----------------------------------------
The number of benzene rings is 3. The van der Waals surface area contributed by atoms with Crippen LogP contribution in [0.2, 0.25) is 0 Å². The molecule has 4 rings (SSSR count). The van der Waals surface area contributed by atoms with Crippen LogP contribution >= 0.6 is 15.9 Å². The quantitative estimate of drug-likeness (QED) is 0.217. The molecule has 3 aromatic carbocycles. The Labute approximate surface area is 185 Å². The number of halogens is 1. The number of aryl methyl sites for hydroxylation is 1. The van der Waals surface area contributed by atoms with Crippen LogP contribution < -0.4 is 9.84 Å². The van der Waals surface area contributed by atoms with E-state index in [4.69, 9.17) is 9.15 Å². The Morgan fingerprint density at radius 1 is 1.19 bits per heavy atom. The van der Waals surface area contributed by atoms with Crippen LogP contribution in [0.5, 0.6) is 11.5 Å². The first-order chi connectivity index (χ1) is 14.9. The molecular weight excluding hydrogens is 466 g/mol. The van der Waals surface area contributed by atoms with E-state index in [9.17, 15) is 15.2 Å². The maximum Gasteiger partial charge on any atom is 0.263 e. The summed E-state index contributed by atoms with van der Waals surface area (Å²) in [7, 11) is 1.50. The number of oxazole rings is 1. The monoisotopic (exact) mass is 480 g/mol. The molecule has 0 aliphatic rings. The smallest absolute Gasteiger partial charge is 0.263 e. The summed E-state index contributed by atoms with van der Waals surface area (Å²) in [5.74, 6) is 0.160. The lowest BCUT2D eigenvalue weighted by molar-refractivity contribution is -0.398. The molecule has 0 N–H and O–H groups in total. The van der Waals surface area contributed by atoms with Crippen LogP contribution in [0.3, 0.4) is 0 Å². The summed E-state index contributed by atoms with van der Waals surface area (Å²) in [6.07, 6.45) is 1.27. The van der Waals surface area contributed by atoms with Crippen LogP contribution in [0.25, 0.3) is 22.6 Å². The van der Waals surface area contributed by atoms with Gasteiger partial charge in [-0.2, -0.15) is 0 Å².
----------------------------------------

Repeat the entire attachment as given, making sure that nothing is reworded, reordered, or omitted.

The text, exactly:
The number of benzene rings is 3. The van der Waals surface area contributed by atoms with Crippen LogP contribution in [0.2, 0.25) is 0 Å². The molecule has 4 rings (SSSR count). The van der Waals surface area contributed by atoms with Crippen LogP contribution >= 0.6 is 15.9 Å². The quantitative estimate of drug-likeness (QED) is 0.217. The molecule has 3 aromatic carbocycles. The Labute approximate surface area is 185 Å². The number of halogens is 1. The number of aryl methyl sites for hydroxylation is 1. The van der Waals surface area contributed by atoms with Crippen LogP contribution < -0.4 is 9.84 Å². The van der Waals surface area contributed by atoms with E-state index in [4.69, 9.17) is 9.15 Å². The Morgan fingerprint density at radius 1 is 1.19 bits per heavy atom. The van der Waals surface area contributed by atoms with Crippen LogP contribution in [0.5, 0.6) is 11.5 Å². The first-order chi connectivity index (χ1) is 14.9. The molecular weight excluding hydrogens is 466 g/mol. The van der Waals surface area contributed by atoms with E-state index in [9.17, 15) is 15.2 Å². The maximum Gasteiger partial charge on any atom is 0.263 e. The summed E-state index contributed by atoms with van der Waals surface area (Å²) in [7, 11) is 1.50. The number of oxazole rings is 1. The monoisotopic (exact) mass is 480 g/mol. The molecule has 0 aliphatic rings. The smallest absolute Gasteiger partial charge is 0.263 e. The summed E-state index contributed by atoms with van der Waals surface area (Å²) in [5.74, 6) is 0.160. The lowest BCUT2D eigenvalue weighted by molar-refractivity contribution is -0.398. The molecule has 0 N–H and O–H groups in total. The van der Waals surface area contributed by atoms with Crippen LogP contribution in [0.3, 0.4) is 0 Å². The summed E-state index contributed by atoms with van der Waals surface area (Å²) in [6.07, 6.45) is 1.27. The van der Waals surface area contributed by atoms with Crippen LogP contribution in [0.25, 0.3) is 22.6 Å². The van der Waals surface area contributed by atoms with Gasteiger partial charge in [-0.2, -0.15) is 0 Å².